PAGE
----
Yesterday, supporters of two ballot measures aimed at regulating oil and gas drilling near existing residential and other development–one laying out rights of local communities to regulate oil and gas drilling within their boundaries, and another mandating large setbacks between existing structures and new oil and gas development–delivered their petitions to qualify for tis November’s ballot. Proponents reportedly were still gathering signatures right up to the deadline yesterday afternoon, and the Secretary of State now has 30 days to certify the petitions.
A press release from Yes For Health and Safety Over Fracking posted last week to their website asserts that petitioners gathering signatures for Initiatives 75 and 78 were repeatedly harassed by a well-organized campaign of…”public education?” Intimidation? It depends on who you ask:
In at least ten separate incidents in several Colorado cities (Windsor, Greeley, Steamboat Springs, Loveland, Thornton, Denver and Boulder), local volunteers and paid circulators collecting signatures to safeguard their communities have reported being followed, yelled at, and physically threatened by unidentified people repeating oil and gas industry talking points. These confrontations come at the same time that industry front groups like CRED and Protect Colorado have greatly expanded an advertising campaign aimed at defeating citizen initiatives to protect the rights, health, and safety of Colorado communities.
In one case, an aggressive man lectured people who had already signed a petition, forcing them to cross their names out. In another, canvassers were followed, yelled at, and threatened throughout the day by a man in a vehicle. There have been social media threats of violence, demeaning language used in public places, and, in one case, an 84-year old canvasser was followed, repeatedly called “crazy,” and physically taunted while trying to walk away. Such acts of intimidation represent a violation of Coloradans’ civil and constitutional rights…
In addition to being an effort to stifle the democratic process, threats of violence and the safety of volunteers must be taken very seriously. Volunteers are working tirelessly to defend the rights of Coloradans through democratic institutions. They are now being made to fear for their safety by paid, untrained, and aggressive actors. Those engaging in legal, democratic signature gathering must be protected and kept safe as they carry out their duties. Threats must be taken seriously by law enforcement.
Tricia Olson, Executive Director of Yes for Health and Safety Over Fracking, said: “I wish it were a surprise that oil and gas is using organized harassment of people collecting signatures for our ballot initiatives, but it isn’t. In addition to misleading ads and promotions, we now have assaults on people and our democratic process. Bullies shouldn’t decide our future. Instead, let the people of Colorado decide if they want industrial drilling next door to their homes and neighborhoods.”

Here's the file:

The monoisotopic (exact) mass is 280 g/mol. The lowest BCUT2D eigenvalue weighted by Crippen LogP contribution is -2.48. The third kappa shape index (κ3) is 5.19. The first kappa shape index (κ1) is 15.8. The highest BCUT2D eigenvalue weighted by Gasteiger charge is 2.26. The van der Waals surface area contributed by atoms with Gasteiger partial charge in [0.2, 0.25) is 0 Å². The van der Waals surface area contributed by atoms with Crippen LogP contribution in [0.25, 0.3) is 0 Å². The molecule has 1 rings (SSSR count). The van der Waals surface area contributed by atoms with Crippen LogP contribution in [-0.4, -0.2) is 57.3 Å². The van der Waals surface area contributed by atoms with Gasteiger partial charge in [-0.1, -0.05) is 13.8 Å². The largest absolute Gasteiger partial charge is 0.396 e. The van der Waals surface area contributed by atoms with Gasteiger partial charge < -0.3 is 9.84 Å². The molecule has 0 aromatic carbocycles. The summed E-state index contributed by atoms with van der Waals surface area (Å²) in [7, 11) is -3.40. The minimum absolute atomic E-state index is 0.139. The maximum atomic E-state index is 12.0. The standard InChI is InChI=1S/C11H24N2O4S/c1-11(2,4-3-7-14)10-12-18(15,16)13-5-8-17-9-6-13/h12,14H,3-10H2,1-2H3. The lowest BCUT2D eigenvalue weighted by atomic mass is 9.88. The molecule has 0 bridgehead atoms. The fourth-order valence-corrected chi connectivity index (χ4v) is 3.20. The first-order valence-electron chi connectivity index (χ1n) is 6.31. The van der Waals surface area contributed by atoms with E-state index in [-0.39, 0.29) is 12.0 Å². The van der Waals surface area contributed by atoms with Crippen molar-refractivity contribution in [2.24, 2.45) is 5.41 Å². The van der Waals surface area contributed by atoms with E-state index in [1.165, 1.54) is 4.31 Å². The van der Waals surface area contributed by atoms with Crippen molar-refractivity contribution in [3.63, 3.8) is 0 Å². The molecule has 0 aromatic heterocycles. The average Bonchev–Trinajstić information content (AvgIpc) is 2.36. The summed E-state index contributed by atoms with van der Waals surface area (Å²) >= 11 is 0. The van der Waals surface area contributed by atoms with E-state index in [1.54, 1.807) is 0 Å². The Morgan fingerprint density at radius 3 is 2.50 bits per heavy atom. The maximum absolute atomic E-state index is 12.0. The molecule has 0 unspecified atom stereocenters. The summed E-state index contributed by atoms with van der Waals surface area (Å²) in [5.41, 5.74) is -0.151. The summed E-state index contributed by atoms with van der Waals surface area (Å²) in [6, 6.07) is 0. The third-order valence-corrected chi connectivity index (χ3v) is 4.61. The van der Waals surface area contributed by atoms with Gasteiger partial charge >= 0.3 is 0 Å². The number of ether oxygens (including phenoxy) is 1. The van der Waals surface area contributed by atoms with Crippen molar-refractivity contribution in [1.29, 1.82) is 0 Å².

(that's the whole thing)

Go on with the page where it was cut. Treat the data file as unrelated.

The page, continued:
The Loveland Reporter-Herald reported on incidents alleged to have occurred in northern Colorado:
Petitioners are trained to avoid engaging in arguments with people while they are working to gather signatures, Henricks said, so he tried telling the man he did not want to try and convince him to sign. The man continued insisting they discuss the issue, calling Henricks “crazy” and “stupid” for advocating for the initiatives, getting within a foot of Henricks and pointing a finger at his chest, according to Henricks.
“I didn’t want to just walk away and pretend he wasn’t there,” Henricks said.
His partner at the event went in to the market to get the manager for help, who them told the man he had to stop yelling or the police would be called…
Incidents of petitioners being harassed or feeling bullied or threatened have been reported in cities across Colorado, including Loveland, according to a news press release from Yes for Health and Safety Over Fracking. All of the alleged incidents have involved people gathering signatures for voter initiatives 75 and 78.
As the Greeley Tribune reports, tensions persisted even as proponents of the measures turned in their signatures:
The groups circulating petitions seeking in one measure to allow communities’ ability to ban oil and gas drilling and in another seeking to require oil and gas facilities be located at least 2,500 feet away from specific residential areas, met with a bit of turmoil Monday as they handed in their signatures to the Colorado Secretary of State’s office.
A group of oil and gas supporters met them in the office, and a bit of shouting ensued, reported Lynn Bartels, spokeswoman for the Colorado Secretary of State.
“There was a little jousting going on in the room where they were accepting ballots,” Bartels said. “It was kind of wild. The fractivists, they were incensed when they saw (oil and gas representatives) there, and they felt they were harassing them.”
So, we weren’t present for these incidents of alleged harassment against petition gatherers, and we can only take Lynn Bartels’ word about whatever happened yesterday in the Secretary of State’s office. What we do know is that the oil and gas industry’s “Decline to Sign” campaign against these measures was well-funded and organized. It’s not unreasonable to assume there were many facets to that campaign, including some unbranded grassroots “direct action” to interfere with signatures gathering efforts.
Somewhere in there resides the fine line between free speech and harassment.
Assuming the truth of these allegations, it certainly represents an escalation of the industry’s fight back against additional regulation of their activities in our state. But the fact is, we could easily see this kind of ugliness play out with other ballot measures for which passions run high–abortion comes to mind, and there are undoubtedly others.
That seems like a bad precedent to set.